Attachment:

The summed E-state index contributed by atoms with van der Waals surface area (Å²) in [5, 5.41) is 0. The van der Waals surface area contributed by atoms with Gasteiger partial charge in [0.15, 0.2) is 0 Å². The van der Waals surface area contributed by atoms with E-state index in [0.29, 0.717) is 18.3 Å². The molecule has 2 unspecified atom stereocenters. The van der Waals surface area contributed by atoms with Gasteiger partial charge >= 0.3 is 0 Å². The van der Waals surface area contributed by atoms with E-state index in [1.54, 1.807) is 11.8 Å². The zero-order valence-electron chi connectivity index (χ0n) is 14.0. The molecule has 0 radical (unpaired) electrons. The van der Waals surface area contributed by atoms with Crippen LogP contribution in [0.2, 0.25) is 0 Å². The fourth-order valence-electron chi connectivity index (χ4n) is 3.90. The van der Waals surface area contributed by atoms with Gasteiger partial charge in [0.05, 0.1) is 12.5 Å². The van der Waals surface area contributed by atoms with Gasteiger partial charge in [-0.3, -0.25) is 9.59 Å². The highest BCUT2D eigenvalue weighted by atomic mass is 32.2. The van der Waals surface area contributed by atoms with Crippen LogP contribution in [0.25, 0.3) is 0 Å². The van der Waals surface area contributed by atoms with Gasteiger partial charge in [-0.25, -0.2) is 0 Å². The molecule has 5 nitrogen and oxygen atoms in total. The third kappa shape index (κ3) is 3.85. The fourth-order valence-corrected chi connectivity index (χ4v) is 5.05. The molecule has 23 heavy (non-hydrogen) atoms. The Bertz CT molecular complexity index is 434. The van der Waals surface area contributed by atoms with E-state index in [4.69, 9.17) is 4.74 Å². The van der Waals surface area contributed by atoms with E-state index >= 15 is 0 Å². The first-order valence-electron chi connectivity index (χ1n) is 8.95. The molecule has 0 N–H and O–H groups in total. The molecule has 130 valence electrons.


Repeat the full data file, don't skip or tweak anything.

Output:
The summed E-state index contributed by atoms with van der Waals surface area (Å²) in [5, 5.41) is 0. The van der Waals surface area contributed by atoms with Gasteiger partial charge in [0.15, 0.2) is 0 Å². The van der Waals surface area contributed by atoms with E-state index in [0.29, 0.717) is 18.3 Å². The molecule has 2 unspecified atom stereocenters. The van der Waals surface area contributed by atoms with Gasteiger partial charge >= 0.3 is 0 Å². The van der Waals surface area contributed by atoms with E-state index in [1.54, 1.807) is 11.8 Å². The zero-order valence-electron chi connectivity index (χ0n) is 14.0. The molecule has 0 radical (unpaired) electrons. The van der Waals surface area contributed by atoms with Crippen LogP contribution in [0.2, 0.25) is 0 Å². The fourth-order valence-electron chi connectivity index (χ4n) is 3.90. The van der Waals surface area contributed by atoms with Gasteiger partial charge in [0.05, 0.1) is 12.5 Å². The van der Waals surface area contributed by atoms with Gasteiger partial charge in [-0.3, -0.25) is 9.59 Å². The highest BCUT2D eigenvalue weighted by atomic mass is 32.2. The van der Waals surface area contributed by atoms with Crippen LogP contribution in [0.25, 0.3) is 0 Å². The van der Waals surface area contributed by atoms with Gasteiger partial charge in [-0.25, -0.2) is 0 Å². The molecule has 5 nitrogen and oxygen atoms in total. The third kappa shape index (κ3) is 3.85. The fourth-order valence-corrected chi connectivity index (χ4v) is 5.05. The molecule has 23 heavy (non-hydrogen) atoms. The Bertz CT molecular complexity index is 434. The van der Waals surface area contributed by atoms with E-state index in [4.69, 9.17) is 4.74 Å². The van der Waals surface area contributed by atoms with E-state index >= 15 is 0 Å². The first-order valence-electron chi connectivity index (χ1n) is 8.95. The molecule has 0 N–H and O–H groups in total. The molecule has 130 valence electrons.